As a committee, we decided that we wanted to host a design event in November 2019. At this time, the streets of Sheffield were wild streams. Public transport was closed, people were being evacuated from Meadowhall and the city of five rivers was a collection of flooded valleys. We decided to run an event based around flooding, an issue that is likely to affect an increasing number of people as the climate crisis accelerates.
One of our key objectives was to expand participants’ outlook beyond the world of western engineering and consider how design might be approached in an area with a significantly different cultural, socioeconomic and environmental context. Bangladesh was an obvious foci. Severe flooding occurs every 4 to 5 years in Bangladesh and covers more than 60% of the country.
This causes suffering, damaging communities and claiming lives. The problem is also getting worse due to a series of environmental factors, including the climate crisis.
The creation of the designathon was a feat of collaboration. Helen and Alastair, our efficient Secretary and President, worked efficiently to plan the logistics of the day from start to finish.
Considering the strike action and growing global pandemic that coincided with our event, this was no mean feat. This left Kristel, Margo and I to create an interesting brief and research pack for the participants. This experience taught me masses about how to communicate large amounts of information sensitively and effectively. The experience of emailing contacts in Bangladesh and EWB-UK also gave me great experience of long distance collaboration. Something that I think will be useful in the coming months!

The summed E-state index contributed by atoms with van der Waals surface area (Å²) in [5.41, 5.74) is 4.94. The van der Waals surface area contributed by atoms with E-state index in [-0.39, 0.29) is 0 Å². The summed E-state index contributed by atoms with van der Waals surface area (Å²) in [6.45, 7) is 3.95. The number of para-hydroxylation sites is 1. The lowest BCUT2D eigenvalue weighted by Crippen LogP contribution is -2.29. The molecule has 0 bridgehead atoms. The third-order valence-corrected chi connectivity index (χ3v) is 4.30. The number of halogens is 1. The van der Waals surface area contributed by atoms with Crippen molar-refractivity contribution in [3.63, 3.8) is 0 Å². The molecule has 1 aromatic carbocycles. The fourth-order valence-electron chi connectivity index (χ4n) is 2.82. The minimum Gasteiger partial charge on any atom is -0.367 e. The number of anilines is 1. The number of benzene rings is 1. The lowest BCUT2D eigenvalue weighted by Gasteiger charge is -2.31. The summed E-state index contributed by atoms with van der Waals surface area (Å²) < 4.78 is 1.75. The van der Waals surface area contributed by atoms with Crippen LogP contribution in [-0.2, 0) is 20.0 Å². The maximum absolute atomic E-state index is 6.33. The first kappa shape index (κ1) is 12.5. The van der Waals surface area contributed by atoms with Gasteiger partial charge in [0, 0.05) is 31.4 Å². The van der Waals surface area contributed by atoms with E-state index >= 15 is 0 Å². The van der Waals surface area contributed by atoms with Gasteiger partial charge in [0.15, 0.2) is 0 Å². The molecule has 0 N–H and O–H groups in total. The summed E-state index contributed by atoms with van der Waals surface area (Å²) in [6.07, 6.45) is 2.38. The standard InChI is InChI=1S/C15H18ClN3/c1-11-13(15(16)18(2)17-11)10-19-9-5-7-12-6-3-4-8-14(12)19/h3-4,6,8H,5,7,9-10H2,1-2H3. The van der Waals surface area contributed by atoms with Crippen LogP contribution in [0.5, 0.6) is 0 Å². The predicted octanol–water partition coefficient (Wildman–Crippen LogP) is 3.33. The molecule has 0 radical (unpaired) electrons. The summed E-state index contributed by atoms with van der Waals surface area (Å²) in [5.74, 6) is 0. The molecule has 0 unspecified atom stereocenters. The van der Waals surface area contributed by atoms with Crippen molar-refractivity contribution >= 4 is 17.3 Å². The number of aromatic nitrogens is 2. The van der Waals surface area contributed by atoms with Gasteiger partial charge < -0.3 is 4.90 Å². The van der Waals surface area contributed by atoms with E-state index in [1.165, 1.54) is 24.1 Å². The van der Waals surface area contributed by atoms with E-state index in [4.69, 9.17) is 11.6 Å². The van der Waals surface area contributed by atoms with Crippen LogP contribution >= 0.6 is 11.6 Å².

Over the weeks before the event, there were many late nights writing the brief, reading heavy papers on Bangladeshi geography and politics and emailing back and forth with various catering companies. By the Wednesday before the event, we’d finished everything that we needed to do.
The night before the event, the university cancelled all lectures and events in the fight against COVID-19. I received this news in the pub. Suddenly, we had a decision to make.
I’ll spare you the minutiae of the decision process but it meant long, late night discussions and an early morning meeting.
Eventually, we decided to go ahead with a series of safety measures. Throughout the day, the teams worked together well to understand the brief and come up with solutions. They quizzed the various academics well and the presentations at the end of the day were as impressive as they were varied.
The feedback from the event was gratifying, my favourite line being: “the whole day was beautiful.” There were also constructive comments asking for more structure, workshops and practical sessions. I hope to respond to these by making our next event even more successful!
On the whole, I felt the day was extremely successful. The attendees enjoyed it and there was innovative conversation about how engineering could be ingenious, local and place people and the planet at its heart. I learnt masses about event organisation and communication and I’m certain that attendees will have developed their understanding of the devastating effects of the climate crisis and how engineering can alleviate suffering.
Finally, I’d like to thank everyone who collaborated to make this event happen. I’ve included a short list below but may have forgotten some!
Kristel K Bedregal Portugal
Sally F Cawood
And all the attendees!
If you’d like more information about the designathon, or access to our resource packs, please get in contact at: email@example.com